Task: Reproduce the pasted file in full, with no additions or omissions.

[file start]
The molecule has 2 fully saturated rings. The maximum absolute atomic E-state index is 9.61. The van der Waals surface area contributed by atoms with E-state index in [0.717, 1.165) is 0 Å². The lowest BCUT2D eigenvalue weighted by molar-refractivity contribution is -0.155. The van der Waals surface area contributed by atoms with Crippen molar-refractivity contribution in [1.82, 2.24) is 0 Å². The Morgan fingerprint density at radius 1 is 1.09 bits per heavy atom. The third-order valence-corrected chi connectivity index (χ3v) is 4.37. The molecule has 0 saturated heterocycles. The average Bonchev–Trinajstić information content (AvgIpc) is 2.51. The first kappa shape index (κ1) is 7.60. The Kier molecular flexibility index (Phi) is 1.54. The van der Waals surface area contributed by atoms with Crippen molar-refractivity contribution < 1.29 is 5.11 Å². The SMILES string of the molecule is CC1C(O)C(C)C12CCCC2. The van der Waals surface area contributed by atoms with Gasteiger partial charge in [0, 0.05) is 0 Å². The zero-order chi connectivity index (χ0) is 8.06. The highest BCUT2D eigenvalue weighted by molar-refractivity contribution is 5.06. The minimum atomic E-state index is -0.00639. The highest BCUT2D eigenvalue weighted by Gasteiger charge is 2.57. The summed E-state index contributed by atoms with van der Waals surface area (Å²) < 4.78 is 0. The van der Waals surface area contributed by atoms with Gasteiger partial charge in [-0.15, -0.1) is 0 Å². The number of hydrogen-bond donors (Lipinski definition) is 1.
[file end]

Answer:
The molecule has 2 fully saturated rings. The maximum absolute atomic E-state index is 9.61. The van der Waals surface area contributed by atoms with E-state index in [0.717, 1.165) is 0 Å². The lowest BCUT2D eigenvalue weighted by molar-refractivity contribution is -0.155. The van der Waals surface area contributed by atoms with Crippen molar-refractivity contribution in [1.82, 2.24) is 0 Å². The Morgan fingerprint density at radius 1 is 1.09 bits per heavy atom. The third-order valence-corrected chi connectivity index (χ3v) is 4.37. The molecule has 0 saturated heterocycles. The average Bonchev–Trinajstić information content (AvgIpc) is 2.51. The first kappa shape index (κ1) is 7.60. The Kier molecular flexibility index (Phi) is 1.54. The van der Waals surface area contributed by atoms with Crippen molar-refractivity contribution < 1.29 is 5.11 Å². The SMILES string of the molecule is CC1C(O)C(C)C12CCCC2. The van der Waals surface area contributed by atoms with Gasteiger partial charge in [0, 0.05) is 0 Å². The zero-order chi connectivity index (χ0) is 8.06. The highest BCUT2D eigenvalue weighted by molar-refractivity contribution is 5.06. The minimum atomic E-state index is -0.00639. The highest BCUT2D eigenvalue weighted by Gasteiger charge is 2.57. The summed E-state index contributed by atoms with van der Waals surface area (Å²) < 4.78 is 0. The van der Waals surface area contributed by atoms with Gasteiger partial charge in [-0.15, -0.1) is 0 Å². The number of hydrogen-bond donors (Lipinski definition) is 1.